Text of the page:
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dc.contributor.authorGarrison-Desany, Henri
dc.contributor.authorOchieng, Benard Omondi
dc.contributor.authorOdiere, Maurice R
dc.contributor.authorKuo, Helen
dc.contributor.authorGibson, Dustin G
dc.contributor.authorWere, Joyce
dc.contributor.authorKagucia, E Wangeci
dc.contributor.authorPasetti, Marcela F
dc.contributor.authorKim, Hani
dc.contributor.authorReymann, Mardi
dc.contributor.authorO'Brien, Katherine
dc.contributor.authorHayford, Kyla
dc.date.accessioned2021-01-12T16:12:45Z
dc.date.available2021-01-12T16:12:45Z
dc.date.issued2020-11-27
dc.identifier.urihttp://hdl.handle.net/10713/14333
dc.description.abstractObjectives: To examine whether anti-tetanus toxoid (anti-TT) immunoglobulin G (IgG) levels measured in oral fluid and adjusted for collection difficulties and specimen quality are associated with total IgG and anti-TTIgG in oral fluid and assess if statistical adjustment for them improves prediction of anti-TT IgG in serum. Methods: 267 children, ages 12 to 15 months, enrolled in the M-SIMU randomized controlled trial participated in this nested cross-sectional analysis. Venous blood and oral fluid (OF) specimens were collected, and OF collection difficulties such as crying or gagging were recorded. OF volume was documented and total IgG was measured in OF specimens and anti-TT IgG was measured in OF and serum by enzyme immunoassay (EIA). Collection difficulties, volume and sociodemographic characteristics were assessed in relation to total IgG and anti-TT IgG in OF via multivariate regression. These models were extended to evaluate the association between anti-TT IgG in OF and in serum. A prediction model was developed to adjust anti-TT IgG in OF estimates as proxy for serum. Results: Blood in the specimen, sores in the mouth and crying were positively associated with total IgG concentration while high oral fluid volume and sucking on the swab were inversely associated. None were significant predictors of anti-TT IgG in OF after adjusting for total IgG (geometric mean [GM] ratio: 1.99; 95% confidence interval: 1.78–2.24) and vaccination history (GM ratio: 2.44; 95% CI: 1.98–3.01). When predicting anti-TT IgG levels in serum with OF, total IgG modified the effect of anti-TT IgG in OF. Conclusions: Anti-TT IgG in OF is a good proxy for levels in serum, after controlling for total IgG in the specimen and other variables. Post hoc adjustments for OF volume and total IgG concentration are an important consideration when conducting serosurveys with oral fluid.en_US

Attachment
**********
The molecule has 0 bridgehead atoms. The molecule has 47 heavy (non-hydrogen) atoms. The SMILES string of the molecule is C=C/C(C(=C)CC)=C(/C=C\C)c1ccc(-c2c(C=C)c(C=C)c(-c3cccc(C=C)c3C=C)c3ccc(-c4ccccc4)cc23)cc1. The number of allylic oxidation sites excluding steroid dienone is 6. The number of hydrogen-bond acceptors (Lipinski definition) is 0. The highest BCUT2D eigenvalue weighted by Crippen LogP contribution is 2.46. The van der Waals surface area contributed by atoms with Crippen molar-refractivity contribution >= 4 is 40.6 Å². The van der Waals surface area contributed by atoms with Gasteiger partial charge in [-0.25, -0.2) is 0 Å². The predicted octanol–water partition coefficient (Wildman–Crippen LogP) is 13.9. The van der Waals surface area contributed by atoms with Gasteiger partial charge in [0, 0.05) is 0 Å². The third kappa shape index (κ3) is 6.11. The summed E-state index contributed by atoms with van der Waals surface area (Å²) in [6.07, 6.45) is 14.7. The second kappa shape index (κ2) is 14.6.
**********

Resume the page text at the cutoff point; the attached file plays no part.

dc.description.urihttps://doi.org/10.1016/j.vaccine.2020.11.027en_US
dc.language.isoenen_US
dc.publisherElsevier Ltd.en_US
dc.relation.ispartofVaccineen_US
dc.rightsCopyright © 2020 The Authors. Published by Elsevier Ltd.. All rights reserved.en_US
dc.subjectOral fluiden_US
dc.subjectSerological surveillanceen_US
dc.subjectSerological surveyen_US
dc.subjectSerumen_US
dc.subjectTetanus toxoiden_US
dc.subjectTotal IgGen_US
dc.titleAdjustments for oral fluid quality and collection methods improve prediction of circulating tetanus antitoxin: Approaches for correcting antibody concentrations detected in a non-invasive specimenen_US
dc.typeArticleen_US
dc.identifier.doi10.1016/j.vaccine.2020.11.027
dc.identifier.pmid33257104
dc.source.volume39
dc.source.issue2
dc.source.beginpage423
dc.source.endpage430
dc.source.countryNetherlands


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